Best Albums

Neil Young – Homegrown – Album Review

Neil Young – Homegrown – Album Review
by Killian Laher

So the long lost 1974/ 1975 album Homegrown is finally available for us to listen to.  Long discussed in Neil Young circles in hushed tones, it was held back by Young as he felt it was ‘too personal’, releasing the ragged Tonight’s The Night instead.  It shows how much of a roll he was in the seventies that he was able to make a choice like this.  Some of this material will be known to Young disciples, such as Love Is A Rose (on his 70s compilation Decade), and the title track (on American Stars ‘n Bars) to name two, albeit in different forms.  The opener Separate Ways is like ‘Out On The Weekend’ on downers, which is a very good thing!  It indicates the mood of the material contained here.  Try provides momentary light relief, though Young sounds as worn-out here as elsewhere on the album.  Love Is A Rose is probably the most accessible song, an upbeat country-tinged strum that echoes Harvest.  You can see in parts why he wavered on this album, songs like the sparse ballad Mexico are so bare and unadorned, they leave him sounding wounded and vulnerable.  On the other hand, Florida is just weird, a spoken word rambling story over what can only be described as eerie whiney noises.

It’s not all downbeat, the title track is pretty loose, and certainly less cheesy than the version found on American Stars ‘n Bars.  We Don’t Smoke It Anymore is a fairly nondescript blues workout.  Much better is the towering electric guitar rocker Vacancy, a song which echoes the best of his Tonight’s The Night/Zuma material.  But there’s material with real sensitivity here which will delight the faithful, spooked out acoustic balladry in the shape of Kansas and a gorgeous, acoustic version of White Line.  It’s definitely one of his more introspective albums, ending with the muted pair of Little Wing and Star of Bethlehem.  Both of these will be familiar, the former opens his Hawks and Doves album while the latter features on American Stars ‘n Bars.  Star of Bethlehem, in particular, is definitely worth your time, a deceptively simple guitar picking ballad that Young does exceptionally well.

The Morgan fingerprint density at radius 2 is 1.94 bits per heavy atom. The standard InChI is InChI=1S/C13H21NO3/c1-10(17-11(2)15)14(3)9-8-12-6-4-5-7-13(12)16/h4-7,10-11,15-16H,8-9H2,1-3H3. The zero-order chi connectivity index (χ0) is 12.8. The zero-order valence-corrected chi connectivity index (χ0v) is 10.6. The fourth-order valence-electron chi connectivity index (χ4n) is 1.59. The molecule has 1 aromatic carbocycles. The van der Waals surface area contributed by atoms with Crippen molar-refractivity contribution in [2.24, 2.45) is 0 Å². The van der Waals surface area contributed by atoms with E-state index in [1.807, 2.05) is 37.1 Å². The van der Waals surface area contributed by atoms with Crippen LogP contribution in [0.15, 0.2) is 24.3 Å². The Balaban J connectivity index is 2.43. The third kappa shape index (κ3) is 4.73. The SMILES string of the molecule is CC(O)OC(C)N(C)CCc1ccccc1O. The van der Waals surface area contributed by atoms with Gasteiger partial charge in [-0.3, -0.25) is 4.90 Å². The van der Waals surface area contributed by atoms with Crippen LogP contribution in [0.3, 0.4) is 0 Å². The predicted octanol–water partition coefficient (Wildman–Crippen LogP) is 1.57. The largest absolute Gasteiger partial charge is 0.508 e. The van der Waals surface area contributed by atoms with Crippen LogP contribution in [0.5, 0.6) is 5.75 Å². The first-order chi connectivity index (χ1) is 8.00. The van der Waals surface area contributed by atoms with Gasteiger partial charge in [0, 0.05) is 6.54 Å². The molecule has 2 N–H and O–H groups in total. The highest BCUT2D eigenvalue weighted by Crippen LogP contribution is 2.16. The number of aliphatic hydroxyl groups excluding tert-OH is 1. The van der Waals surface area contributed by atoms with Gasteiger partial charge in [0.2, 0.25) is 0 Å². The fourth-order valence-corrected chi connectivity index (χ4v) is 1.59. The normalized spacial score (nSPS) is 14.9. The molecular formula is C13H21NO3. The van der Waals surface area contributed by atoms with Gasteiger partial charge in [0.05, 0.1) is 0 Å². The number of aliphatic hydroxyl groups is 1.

If there is a warning it’s that hardcore Crazy Horse fans need not apply, this is very much the quieter side of Neil Young, though all the elements of his best work are here.  I’d go as far as to say it’s an essential Neil Young album.   Not quite sure why this is seeing the light of day now, perhaps he wants to control his legacy and avoid a barrel-scraping exercise in the future, but fans will be eternally grateful.

Track List:
1. Separate Ways
2. Try
3. Mexico
4. Love Is A Rose
5. Homegrown
6. Florida
7. Kansas
8. We Don’t Smoke It No More
9. White Line
10. Vacancy
11. Little Wing
12. Star of Bethlehem

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